I wanted to control my ZEQ25 (now CEM25) with SkySafari Pro but didn't want to pay the high price for a SkyFi or Starseek. $150+ seemed a bit nuts to me.
I started by building a WiFi to Serial converter using a Raspberry Pi. That worked fine but required external power and more wires going into the hand controller.
I then started working with the ESP8266. It's a small WiFi enabled chipset that has a built in microcontroller. People have done amazing things with the ESP8266. A bare board costs about $3.00 and you need a few external components to make it run / program. Instead of using the a bare module, I decided to pay twice (!!) the price and buy an ESP8266 board that had all the external parts built in. The best board I could find is the WeMos D1 Mini.
It requires no external components to program via USB and has all the built in SMD parts to make the ESP8266 run when programmed. For software a project called ESP-Link by jeelabs already did exactly what I wanted. It creates a WiFi to serial bridge and also puts a webserver on the ESP8266 that allows you to change the settings from a webpage. Neat!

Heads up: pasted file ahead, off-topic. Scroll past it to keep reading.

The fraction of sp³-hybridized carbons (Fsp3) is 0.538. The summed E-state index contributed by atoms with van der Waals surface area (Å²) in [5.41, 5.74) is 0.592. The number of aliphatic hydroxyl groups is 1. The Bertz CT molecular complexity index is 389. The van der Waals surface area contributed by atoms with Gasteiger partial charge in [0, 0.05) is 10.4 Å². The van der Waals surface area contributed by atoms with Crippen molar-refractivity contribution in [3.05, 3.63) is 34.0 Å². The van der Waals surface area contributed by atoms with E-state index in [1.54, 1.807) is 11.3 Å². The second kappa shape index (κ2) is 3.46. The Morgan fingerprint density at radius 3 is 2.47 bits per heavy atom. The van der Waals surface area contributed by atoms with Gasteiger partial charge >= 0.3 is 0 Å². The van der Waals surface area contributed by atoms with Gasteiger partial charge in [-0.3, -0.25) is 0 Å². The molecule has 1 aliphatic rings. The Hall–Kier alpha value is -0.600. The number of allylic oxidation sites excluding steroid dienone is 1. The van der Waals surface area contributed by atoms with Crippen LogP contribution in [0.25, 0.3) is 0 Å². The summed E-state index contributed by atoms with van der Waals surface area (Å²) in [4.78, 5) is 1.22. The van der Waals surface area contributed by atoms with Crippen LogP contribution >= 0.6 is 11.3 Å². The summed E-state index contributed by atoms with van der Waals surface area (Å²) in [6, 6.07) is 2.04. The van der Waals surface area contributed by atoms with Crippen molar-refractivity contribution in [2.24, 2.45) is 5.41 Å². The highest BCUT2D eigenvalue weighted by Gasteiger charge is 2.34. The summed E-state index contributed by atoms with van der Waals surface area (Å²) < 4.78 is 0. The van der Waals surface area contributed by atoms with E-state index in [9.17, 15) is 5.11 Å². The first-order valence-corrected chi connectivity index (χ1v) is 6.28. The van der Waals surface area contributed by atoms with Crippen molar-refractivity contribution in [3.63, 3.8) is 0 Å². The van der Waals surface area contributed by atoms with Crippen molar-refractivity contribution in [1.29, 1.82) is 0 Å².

The next step was to open up the iOptron 8408 hand controller. There is a ton of extra space inside the hand controller. I found a bare spot on the board and used some double sided tape to secure the D1 Mini board. Initially the board was to thick to fit inside the case so once programmed, I removed the micro-usb connector to make the D1 Mini board thinner. That gave me enough room to tape the board down and still screw the hand controller back together.
I traced out the RJ9 connector on the board to a Max3232 clone chip that converts RS232 to TTL for processing by the ARM microprocessor that is in the hand controller. Since the ESP8266 puts out TTL level signals I bypassed the RS232 converter and soldered the Tx and Rx lines to the TTL side of the Max3232 that went straight to the ARM chip.
All that was then required was to find 3.3 volts and route power to the ESP8266. I checked the specs on the switching power supply that is used to convert 12 volts from the battery powering the mount to 3.3 volts for the ARM and MAX3232. It's rated up to 1.5 amps which means there is plenty of spare power. The ESP8266 takes about 170ma at max transmit power.
You can see in this picture a small bluetooth to serial module that would do the same thing only over bluetooth. You'd power it and hook it up to the same lines as the ESP8266. I haven't tried it since I use apple devices and bluetooth control won't work with SkySafari, so do that at your own risk.
After I buttoned it all back up, everything works exactly as it should. I can control my mount from my iPhone with no additional power supplies or wires, all for less than $10.00 and a few hours of work.